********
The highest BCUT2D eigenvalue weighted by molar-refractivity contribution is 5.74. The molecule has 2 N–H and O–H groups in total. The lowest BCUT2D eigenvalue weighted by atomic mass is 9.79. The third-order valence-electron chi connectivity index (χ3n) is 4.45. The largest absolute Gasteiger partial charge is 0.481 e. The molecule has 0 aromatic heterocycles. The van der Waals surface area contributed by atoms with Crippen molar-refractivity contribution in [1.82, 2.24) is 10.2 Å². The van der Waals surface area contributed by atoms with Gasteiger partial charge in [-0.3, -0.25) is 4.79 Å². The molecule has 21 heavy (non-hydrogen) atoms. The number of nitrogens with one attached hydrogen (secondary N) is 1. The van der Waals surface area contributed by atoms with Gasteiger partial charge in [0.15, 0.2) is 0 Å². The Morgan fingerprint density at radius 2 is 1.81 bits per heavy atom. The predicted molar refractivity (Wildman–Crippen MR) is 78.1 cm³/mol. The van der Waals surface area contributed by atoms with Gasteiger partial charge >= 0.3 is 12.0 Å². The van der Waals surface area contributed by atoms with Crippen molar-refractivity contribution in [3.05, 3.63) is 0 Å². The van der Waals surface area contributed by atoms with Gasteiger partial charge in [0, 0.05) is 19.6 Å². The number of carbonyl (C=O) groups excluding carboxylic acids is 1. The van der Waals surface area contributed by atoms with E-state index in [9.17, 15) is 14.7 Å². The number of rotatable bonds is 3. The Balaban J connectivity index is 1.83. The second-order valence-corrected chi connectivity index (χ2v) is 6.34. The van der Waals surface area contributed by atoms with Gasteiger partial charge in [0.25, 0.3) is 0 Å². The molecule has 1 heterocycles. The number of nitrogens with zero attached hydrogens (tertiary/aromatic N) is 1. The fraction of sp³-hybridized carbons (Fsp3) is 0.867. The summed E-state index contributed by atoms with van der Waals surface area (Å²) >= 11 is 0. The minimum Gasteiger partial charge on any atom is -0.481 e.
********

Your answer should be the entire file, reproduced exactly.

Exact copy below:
The highest BCUT2D eigenvalue weighted by molar-refractivity contribution is 5.74. The molecule has 2 N–H and O–H groups in total. The lowest BCUT2D eigenvalue weighted by atomic mass is 9.79. The third-order valence-electron chi connectivity index (χ3n) is 4.45. The largest absolute Gasteiger partial charge is 0.481 e. The molecule has 0 aromatic heterocycles. The van der Waals surface area contributed by atoms with Crippen molar-refractivity contribution in [1.82, 2.24) is 10.2 Å². The van der Waals surface area contributed by atoms with Gasteiger partial charge in [-0.3, -0.25) is 4.79 Å². The molecule has 21 heavy (non-hydrogen) atoms. The number of nitrogens with one attached hydrogen (secondary N) is 1. The van der Waals surface area contributed by atoms with Gasteiger partial charge in [0.15, 0.2) is 0 Å². The Morgan fingerprint density at radius 2 is 1.81 bits per heavy atom. The predicted molar refractivity (Wildman–Crippen MR) is 78.1 cm³/mol. The van der Waals surface area contributed by atoms with Gasteiger partial charge >= 0.3 is 12.0 Å². The van der Waals surface area contributed by atoms with Crippen molar-refractivity contribution in [3.05, 3.63) is 0 Å². The van der Waals surface area contributed by atoms with Gasteiger partial charge in [0, 0.05) is 19.6 Å². The number of carbonyl (C=O) groups excluding carboxylic acids is 1. The van der Waals surface area contributed by atoms with E-state index in [9.17, 15) is 14.7 Å². The number of rotatable bonds is 3. The Balaban J connectivity index is 1.83. The second-order valence-corrected chi connectivity index (χ2v) is 6.34. The van der Waals surface area contributed by atoms with Gasteiger partial charge in [0.25, 0.3) is 0 Å². The molecule has 1 heterocycles. The number of nitrogens with zero attached hydrogens (tertiary/aromatic N) is 1. The fraction of sp³-hybridized carbons (Fsp3) is 0.867. The summed E-state index contributed by atoms with van der Waals surface area (Å²) >= 11 is 0. The minimum Gasteiger partial charge on any atom is -0.481 e.